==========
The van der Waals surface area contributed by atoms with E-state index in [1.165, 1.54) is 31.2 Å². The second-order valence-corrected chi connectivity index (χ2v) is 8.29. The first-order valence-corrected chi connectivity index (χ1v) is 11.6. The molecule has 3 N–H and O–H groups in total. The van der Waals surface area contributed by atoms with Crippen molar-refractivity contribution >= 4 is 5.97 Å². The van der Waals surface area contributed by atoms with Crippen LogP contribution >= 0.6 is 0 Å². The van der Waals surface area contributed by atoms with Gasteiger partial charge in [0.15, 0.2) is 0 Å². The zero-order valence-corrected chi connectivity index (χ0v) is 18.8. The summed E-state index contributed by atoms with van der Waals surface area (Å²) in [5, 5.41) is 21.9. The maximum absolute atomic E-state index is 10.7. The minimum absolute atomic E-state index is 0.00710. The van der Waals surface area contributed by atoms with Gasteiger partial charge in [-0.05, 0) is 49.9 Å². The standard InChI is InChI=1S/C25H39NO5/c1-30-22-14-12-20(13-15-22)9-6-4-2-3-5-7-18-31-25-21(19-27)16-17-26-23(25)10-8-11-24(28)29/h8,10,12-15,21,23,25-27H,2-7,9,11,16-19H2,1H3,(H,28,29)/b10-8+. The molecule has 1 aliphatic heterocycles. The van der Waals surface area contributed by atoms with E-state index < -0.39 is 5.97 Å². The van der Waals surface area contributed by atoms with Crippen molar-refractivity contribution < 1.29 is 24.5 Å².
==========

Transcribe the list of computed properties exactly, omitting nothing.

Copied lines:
The van der Waals surface area contributed by atoms with E-state index in [1.165, 1.54) is 31.2 Å². The second-order valence-corrected chi connectivity index (χ2v) is 8.29. The first-order valence-corrected chi connectivity index (χ1v) is 11.6. The molecule has 3 N–H and O–H groups in total. The van der Waals surface area contributed by atoms with Crippen molar-refractivity contribution >= 4 is 5.97 Å². The van der Waals surface area contributed by atoms with Crippen LogP contribution >= 0.6 is 0 Å². The van der Waals surface area contributed by atoms with Gasteiger partial charge in [0.15, 0.2) is 0 Å². The zero-order valence-corrected chi connectivity index (χ0v) is 18.8. The summed E-state index contributed by atoms with van der Waals surface area (Å²) in [5, 5.41) is 21.9. The maximum absolute atomic E-state index is 10.7. The minimum absolute atomic E-state index is 0.00710. The van der Waals surface area contributed by atoms with Gasteiger partial charge in [-0.05, 0) is 49.9 Å². The standard InChI is InChI=1S/C25H39NO5/c1-30-22-14-12-20(13-15-22)9-6-4-2-3-5-7-18-31-25-21(19-27)16-17-26-23(25)10-8-11-24(28)29/h8,10,12-15,21,23,25-27H,2-7,9,11,16-19H2,1H3,(H,28,29)/b10-8+. The molecule has 1 aliphatic heterocycles. The van der Waals surface area contributed by atoms with E-state index < -0.39 is 5.97 Å². The van der Waals surface area contributed by atoms with Crippen molar-refractivity contribution < 1.29 is 24.5 Å².